Manipulating people usually is considered an evil activity. Dictators manipulate the masses to stay in power. Criminals manipulate the law to get away with crime. However, normal people, every day, are practicing acceptable manipulation as part of a natural, societal ritual.
The grease on the wheels of society—civility—was developed for the basic reason that people tend to behave towards one another as they are treated. The norms of society dictate what that type of treatment should be, and then we as human beings practice on one another for the sole purpose of attempting to solicit the response we want, which is civility, in return.
The best part about the manipulation imposed by civil behavior is that it’s recognized to benefit all parties involved. If I’m polite to you, and you’re polite to me, we both win. This is the type of manipulation I consider “good,” where both parties come out ahead. Everyone has the power to manipulate. Not everyone does, and not everyone manipulates for the good of all parties involved.
There’s a lovely card by Anne Taintor with the quote “She had not yet decided whether to use her powers for good or for evil.” Originally, my husband defined “good” as anything that benefited him, but I have expanded that definition to include doing as much as I can to make sure anyone with whom I interact is just as happy with the interaction when it’s over as I am. Of course, I still work to keep him happy. I’m legally obligated to do so, and I kind of like him.
My father says that to get ahead in business, you can go one of two ways. You can climb over the bodies of those that you are surpassing, or you can convince those at your level and below to lift you up. In the case of the climbing over bodies plan, you tend to spend a lot of time protecting yourself from people like you, and trying to allay the fears of the next round of people you’ll be climbing over. However, you do get to the top, and there’s the added benefit of a degree of fear in trying to remove you from it, no matter how you got there, because people looking up at you are clear on what you’re willing to do to get there. However, you leave a lot of people wanting to rip you away from power, and you lack a firm foundation of allies to help you keep what you’ve gotten.
When you inspire, help, lead, persuade, or bribe people below you and at your level (and above your level) to lift you up, you run the gamut of issues, as well. You have to watch out for people who are climbing over bodies, just the same as the other path to success, so you don’t end up a lifted platform onto which they may climb. Additionally, you have to keep your promises, and keep making people happy, or at least be as fair as possible so those who raised you before do not turn against you the higher up you go and erode the pyramid of goodwill that lifts you. However, unlike a ladder of bodies which isn’t that stable (many people don’t like staying under other people’s heels), the pyramid of goodwill is pretty stable. Some people may resent you, but their ability to erode your power is greatly limited. People in general can and will be irrational. But faced with rational, fair, and friendly behavior, they have a harder time tearing you down.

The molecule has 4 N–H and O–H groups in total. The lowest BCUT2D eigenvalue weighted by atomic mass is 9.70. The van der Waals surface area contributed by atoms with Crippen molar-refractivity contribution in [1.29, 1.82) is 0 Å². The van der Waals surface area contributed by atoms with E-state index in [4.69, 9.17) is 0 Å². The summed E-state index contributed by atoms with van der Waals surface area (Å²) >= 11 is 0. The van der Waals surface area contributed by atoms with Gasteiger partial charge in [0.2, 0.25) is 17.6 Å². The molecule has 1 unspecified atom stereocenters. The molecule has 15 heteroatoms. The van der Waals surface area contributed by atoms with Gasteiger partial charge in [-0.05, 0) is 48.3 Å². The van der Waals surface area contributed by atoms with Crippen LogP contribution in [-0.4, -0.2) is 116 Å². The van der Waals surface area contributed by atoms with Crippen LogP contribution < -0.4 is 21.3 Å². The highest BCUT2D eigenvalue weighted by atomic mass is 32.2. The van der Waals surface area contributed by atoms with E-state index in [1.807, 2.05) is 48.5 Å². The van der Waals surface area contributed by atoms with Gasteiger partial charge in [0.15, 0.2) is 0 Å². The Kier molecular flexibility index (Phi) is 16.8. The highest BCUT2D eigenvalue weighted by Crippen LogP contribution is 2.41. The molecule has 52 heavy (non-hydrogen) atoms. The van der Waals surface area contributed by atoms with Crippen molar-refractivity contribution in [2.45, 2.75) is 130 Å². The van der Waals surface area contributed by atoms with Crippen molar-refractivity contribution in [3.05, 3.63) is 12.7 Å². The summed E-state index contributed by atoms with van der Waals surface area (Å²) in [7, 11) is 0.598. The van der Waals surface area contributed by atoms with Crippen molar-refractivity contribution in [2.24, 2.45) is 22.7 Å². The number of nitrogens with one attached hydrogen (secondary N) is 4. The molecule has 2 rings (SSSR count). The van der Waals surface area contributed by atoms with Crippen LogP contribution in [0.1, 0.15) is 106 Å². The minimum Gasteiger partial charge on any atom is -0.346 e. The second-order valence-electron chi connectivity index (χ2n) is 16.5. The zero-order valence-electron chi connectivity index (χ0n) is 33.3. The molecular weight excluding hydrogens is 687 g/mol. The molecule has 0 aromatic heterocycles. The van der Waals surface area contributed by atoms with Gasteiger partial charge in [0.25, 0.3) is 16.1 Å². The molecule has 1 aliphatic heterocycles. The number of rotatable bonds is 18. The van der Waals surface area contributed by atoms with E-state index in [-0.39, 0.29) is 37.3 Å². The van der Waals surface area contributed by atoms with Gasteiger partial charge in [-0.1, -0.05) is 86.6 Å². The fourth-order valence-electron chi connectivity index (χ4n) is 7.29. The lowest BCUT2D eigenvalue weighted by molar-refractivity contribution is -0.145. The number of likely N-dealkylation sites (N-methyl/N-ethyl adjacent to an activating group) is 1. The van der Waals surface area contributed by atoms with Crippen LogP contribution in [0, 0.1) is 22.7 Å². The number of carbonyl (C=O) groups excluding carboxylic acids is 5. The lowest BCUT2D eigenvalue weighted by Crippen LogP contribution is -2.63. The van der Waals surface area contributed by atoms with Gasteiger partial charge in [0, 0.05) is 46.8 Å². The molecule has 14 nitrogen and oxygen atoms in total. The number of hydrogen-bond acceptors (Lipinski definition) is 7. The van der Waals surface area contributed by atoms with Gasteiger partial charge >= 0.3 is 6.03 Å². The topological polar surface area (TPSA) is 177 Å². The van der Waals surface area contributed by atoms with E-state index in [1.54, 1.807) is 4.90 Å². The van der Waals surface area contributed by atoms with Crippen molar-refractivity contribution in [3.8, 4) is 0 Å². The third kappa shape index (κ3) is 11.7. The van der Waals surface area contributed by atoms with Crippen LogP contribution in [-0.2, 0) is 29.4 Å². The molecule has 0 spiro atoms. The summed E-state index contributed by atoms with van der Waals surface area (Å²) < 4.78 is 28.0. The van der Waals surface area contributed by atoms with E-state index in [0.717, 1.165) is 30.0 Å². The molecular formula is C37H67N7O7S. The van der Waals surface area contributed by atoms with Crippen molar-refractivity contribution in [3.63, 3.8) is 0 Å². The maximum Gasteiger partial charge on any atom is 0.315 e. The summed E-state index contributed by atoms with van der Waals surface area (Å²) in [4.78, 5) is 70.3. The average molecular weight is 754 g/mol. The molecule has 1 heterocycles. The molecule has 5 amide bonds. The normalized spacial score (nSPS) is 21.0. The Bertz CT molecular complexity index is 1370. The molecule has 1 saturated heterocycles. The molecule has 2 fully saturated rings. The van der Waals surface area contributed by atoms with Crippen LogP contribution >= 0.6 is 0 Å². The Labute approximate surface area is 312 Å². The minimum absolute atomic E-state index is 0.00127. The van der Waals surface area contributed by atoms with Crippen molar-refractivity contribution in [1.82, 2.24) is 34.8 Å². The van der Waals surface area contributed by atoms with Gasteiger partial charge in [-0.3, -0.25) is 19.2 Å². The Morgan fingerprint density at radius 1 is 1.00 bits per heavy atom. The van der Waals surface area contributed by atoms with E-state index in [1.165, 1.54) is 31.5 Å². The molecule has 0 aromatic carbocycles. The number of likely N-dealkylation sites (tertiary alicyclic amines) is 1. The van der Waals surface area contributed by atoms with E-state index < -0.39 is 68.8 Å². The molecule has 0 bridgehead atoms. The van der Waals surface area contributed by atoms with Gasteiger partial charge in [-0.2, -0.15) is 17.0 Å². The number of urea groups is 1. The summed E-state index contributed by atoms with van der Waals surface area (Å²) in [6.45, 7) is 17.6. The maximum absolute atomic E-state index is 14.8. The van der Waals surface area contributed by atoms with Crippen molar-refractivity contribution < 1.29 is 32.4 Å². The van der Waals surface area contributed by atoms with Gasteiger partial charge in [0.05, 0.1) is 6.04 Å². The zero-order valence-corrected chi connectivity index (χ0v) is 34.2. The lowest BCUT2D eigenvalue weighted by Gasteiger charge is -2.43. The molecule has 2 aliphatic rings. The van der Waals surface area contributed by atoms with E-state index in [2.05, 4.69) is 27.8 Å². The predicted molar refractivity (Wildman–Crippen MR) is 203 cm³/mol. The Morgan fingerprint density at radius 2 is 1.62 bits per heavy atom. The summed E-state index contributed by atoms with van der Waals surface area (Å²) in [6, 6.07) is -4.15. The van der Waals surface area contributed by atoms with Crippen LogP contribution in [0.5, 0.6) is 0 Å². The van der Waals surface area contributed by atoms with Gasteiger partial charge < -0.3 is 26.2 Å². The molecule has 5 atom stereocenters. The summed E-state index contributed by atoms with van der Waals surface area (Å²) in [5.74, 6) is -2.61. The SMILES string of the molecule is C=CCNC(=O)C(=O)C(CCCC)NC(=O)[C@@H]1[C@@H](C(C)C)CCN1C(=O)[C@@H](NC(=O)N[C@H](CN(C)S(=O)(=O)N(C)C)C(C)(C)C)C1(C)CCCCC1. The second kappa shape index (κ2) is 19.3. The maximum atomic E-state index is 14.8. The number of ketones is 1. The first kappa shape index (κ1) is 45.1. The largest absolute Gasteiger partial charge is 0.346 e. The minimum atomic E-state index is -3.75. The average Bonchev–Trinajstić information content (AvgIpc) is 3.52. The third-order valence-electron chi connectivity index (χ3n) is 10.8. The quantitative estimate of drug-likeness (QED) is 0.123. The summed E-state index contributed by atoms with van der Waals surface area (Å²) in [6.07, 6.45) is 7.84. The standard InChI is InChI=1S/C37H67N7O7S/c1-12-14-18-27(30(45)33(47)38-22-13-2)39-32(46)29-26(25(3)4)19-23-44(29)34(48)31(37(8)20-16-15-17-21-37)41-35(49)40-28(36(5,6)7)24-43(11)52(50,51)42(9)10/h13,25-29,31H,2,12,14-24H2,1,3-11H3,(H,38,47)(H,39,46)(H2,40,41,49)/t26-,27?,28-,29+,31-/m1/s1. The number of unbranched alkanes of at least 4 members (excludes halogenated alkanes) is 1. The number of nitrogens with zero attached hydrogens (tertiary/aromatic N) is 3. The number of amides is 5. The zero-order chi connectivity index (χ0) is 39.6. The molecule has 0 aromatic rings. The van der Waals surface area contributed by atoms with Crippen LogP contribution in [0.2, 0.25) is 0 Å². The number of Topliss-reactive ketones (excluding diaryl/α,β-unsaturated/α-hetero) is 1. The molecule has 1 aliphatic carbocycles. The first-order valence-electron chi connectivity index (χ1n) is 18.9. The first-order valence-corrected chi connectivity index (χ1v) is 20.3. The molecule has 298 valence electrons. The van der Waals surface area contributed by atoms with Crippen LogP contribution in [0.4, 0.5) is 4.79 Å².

Note I did include “bribe” above. There’s nothing wrong with a good bribe. I’ll go more into that later, but being raised up by others is done by fostering good feelings and being fair with them. And as long as they always feel good and other people can measure the fairness (as well as they can), there are a variety of methods you can use. Being liked, rational, and a good person doesn’t mean you can’t fight back, can’t play dirty when the situation calls for it, and can’t help others who are on their way towards failing, to fail faster or more spectacularly. Every step of the way, though, it helps to ask yourself if you’re being fair. If you’re doing everything you can to try and right things with others, before you give them that helping hand towards self destruction. The reason for this is not because I want to make you into a paragon of the business world, but because by applying the principles of fairness you have a much better chance of being perceived as a paragon. Perception is important when forming networks, alliances, and calling in favors.
You can practice some of the ideas in my blog without being fair, moral, or ethical. They’re extremely likely to work, anyway. This is not quite an anti-Machiavellian love-one-another sort of thing. But it is meant to both make your life, and the lives of others in your office a better place. At the central core of the philosophy of using your powers for good (and you have powers, everyone does, even if they don’t know it yet), is that in doing that, you’re making the entire foundation of the workplace stronger. You can then use this strength to make yourself (and others) more successful.
Along those lines, you don’t have to do everything I ever suggest (unless you really, really want to give me lots of money and pay the taxes on it). You actually don’t have to do anything. But I have hopes that if you only do a few things I suggest, your work life will improve, both career-wise and in the I-want-to-get-up-and-go-to-work way. To me, career is important in that it makes me happy to get up and go in the morning, and so I can afford the toys I like and can keep my husband in the lifestyle to which has become accustomed. Part of his happy lifestyle is me being happy in my job, because, well, when I’m not happy, its hard for anyone in our household to be happy. Hence the need, in my marriage and my work, to use my powers for good.
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